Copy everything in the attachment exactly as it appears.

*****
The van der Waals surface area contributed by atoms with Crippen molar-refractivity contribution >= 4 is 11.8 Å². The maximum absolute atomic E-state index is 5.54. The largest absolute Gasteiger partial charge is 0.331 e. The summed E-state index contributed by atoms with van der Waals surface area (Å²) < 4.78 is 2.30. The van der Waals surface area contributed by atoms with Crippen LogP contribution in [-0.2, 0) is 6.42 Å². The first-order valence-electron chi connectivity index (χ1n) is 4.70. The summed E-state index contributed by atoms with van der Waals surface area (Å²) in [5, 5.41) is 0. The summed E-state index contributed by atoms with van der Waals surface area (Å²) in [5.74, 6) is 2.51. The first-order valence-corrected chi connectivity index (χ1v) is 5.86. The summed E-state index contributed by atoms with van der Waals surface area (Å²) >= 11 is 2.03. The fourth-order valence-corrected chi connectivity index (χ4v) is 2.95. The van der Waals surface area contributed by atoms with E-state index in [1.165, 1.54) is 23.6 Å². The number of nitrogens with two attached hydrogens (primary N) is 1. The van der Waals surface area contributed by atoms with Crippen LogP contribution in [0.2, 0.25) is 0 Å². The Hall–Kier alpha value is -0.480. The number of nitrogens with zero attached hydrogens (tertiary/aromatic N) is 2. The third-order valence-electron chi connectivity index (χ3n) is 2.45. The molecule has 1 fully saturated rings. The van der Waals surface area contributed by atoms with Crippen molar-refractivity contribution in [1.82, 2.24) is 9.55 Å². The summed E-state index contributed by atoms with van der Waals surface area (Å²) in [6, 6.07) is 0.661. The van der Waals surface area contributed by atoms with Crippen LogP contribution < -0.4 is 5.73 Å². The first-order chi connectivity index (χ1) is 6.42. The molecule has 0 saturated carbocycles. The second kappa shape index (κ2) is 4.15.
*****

The van der Waals surface area contributed by atoms with Crippen molar-refractivity contribution >= 4 is 11.8 Å². The maximum absolute atomic E-state index is 5.54. The largest absolute Gasteiger partial charge is 0.331 e. The summed E-state index contributed by atoms with van der Waals surface area (Å²) < 4.78 is 2.30. The van der Waals surface area contributed by atoms with Crippen LogP contribution in [-0.2, 0) is 6.42 Å². The first-order valence-electron chi connectivity index (χ1n) is 4.70. The summed E-state index contributed by atoms with van der Waals surface area (Å²) in [5, 5.41) is 0. The summed E-state index contributed by atoms with van der Waals surface area (Å²) in [5.74, 6) is 2.51. The first-order valence-corrected chi connectivity index (χ1v) is 5.86. The summed E-state index contributed by atoms with van der Waals surface area (Å²) >= 11 is 2.03. The fourth-order valence-corrected chi connectivity index (χ4v) is 2.95. The van der Waals surface area contributed by atoms with E-state index in [1.165, 1.54) is 23.6 Å². The number of nitrogens with two attached hydrogens (primary N) is 1. The van der Waals surface area contributed by atoms with Crippen LogP contribution in [0.2, 0.25) is 0 Å². The Hall–Kier alpha value is -0.480. The number of nitrogens with zero attached hydrogens (tertiary/aromatic N) is 2. The third-order valence-electron chi connectivity index (χ3n) is 2.45. The molecule has 1 fully saturated rings. The van der Waals surface area contributed by atoms with Crippen molar-refractivity contribution in [1.82, 2.24) is 9.55 Å². The summed E-state index contributed by atoms with van der Waals surface area (Å²) in [6, 6.07) is 0.661. The van der Waals surface area contributed by atoms with Crippen LogP contribution < -0.4 is 5.73 Å². The first-order chi connectivity index (χ1) is 6.42. The molecule has 0 saturated carbocycles. The second kappa shape index (κ2) is 4.15.